Australian photographer Kate Ballis has visited Palm Springs with an infrared camera and tinted filters to create these vibrant pictures, which show the muted desert city in lucid purple, pink and red tones.
Aiming to appreciate Palm Springs once again, Ballis made the decision to look at what she considers her second home through new eyes — which is via infrared and colored camera filters. The outcome is a set of photographs saturated in radioactive pinks and blues that give palm trees and the modernist architecture of the city an otherworldly quality.
The Melbourne-based photographer first started her Infra Realism series in February 2017, while visiting Modernism Week in Palm Springs. “I worked out pretty early on that my infrared photos would only produce the desired aesthetic if the sun was out and the sky was predominantly clear,” she explains.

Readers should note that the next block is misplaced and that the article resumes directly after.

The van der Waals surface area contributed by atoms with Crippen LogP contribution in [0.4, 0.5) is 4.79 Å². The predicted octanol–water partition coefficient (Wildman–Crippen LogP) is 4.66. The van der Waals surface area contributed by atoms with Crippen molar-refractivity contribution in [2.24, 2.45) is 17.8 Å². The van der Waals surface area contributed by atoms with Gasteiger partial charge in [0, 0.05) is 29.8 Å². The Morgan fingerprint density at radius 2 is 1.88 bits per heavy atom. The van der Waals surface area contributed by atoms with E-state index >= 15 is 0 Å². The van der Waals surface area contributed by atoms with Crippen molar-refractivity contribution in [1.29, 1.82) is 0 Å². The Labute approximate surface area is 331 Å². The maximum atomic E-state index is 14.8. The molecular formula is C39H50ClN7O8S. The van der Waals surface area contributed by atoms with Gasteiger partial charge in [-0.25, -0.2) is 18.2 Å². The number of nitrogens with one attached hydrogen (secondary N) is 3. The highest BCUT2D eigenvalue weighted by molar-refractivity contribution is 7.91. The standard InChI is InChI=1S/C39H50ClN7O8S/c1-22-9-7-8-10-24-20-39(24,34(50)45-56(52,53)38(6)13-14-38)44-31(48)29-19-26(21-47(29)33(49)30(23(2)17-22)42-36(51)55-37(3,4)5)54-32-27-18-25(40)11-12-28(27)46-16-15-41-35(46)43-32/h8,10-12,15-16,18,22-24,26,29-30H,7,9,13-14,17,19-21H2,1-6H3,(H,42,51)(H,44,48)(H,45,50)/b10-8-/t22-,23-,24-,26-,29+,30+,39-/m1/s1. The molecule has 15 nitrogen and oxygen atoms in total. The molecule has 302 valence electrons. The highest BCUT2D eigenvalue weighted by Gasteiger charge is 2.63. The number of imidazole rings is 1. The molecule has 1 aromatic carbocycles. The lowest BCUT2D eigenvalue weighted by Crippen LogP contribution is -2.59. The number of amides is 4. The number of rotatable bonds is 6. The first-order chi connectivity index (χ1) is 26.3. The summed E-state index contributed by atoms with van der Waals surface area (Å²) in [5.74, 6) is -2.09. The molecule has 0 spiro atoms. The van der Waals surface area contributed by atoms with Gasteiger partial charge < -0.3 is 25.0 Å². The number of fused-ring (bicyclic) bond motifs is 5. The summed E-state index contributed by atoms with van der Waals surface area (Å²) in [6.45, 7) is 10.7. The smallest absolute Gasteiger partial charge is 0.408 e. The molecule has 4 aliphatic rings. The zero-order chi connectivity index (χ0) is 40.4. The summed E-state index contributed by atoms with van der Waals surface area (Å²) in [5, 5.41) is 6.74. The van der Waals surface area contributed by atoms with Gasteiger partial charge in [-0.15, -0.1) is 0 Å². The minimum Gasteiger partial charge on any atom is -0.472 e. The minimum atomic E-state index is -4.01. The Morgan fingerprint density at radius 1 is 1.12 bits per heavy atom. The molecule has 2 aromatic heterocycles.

“Healthy plants emit infrared light and take a certain color through the process, so I started viewing Palm Springs as a lush oasis, where succulents and palm trees thrived and synthetic grass can be identified through the viewfinder from 100 meters away,” Ballis says.
The moment she discovered the potency of infrared, Ballis played around with her camera filters before settling on the cotton-candy and magenta pink color scheme that spreads throughout the series. She attributes the over-the-top aesthetic to her childhood in the 1980s–it conveys a surreal but aspirational vision of America that she imagined from her bedroom in Australia.
The peculiar tension made by these vibrant colors gives a distressing edge, like you could be on a far away world or perhaps in a parallel universe, but at the core of it they all are amazingly wonderful. If you like infrared photography you should also check out the work by Reuben Wu and his amazing landscapes in infrared.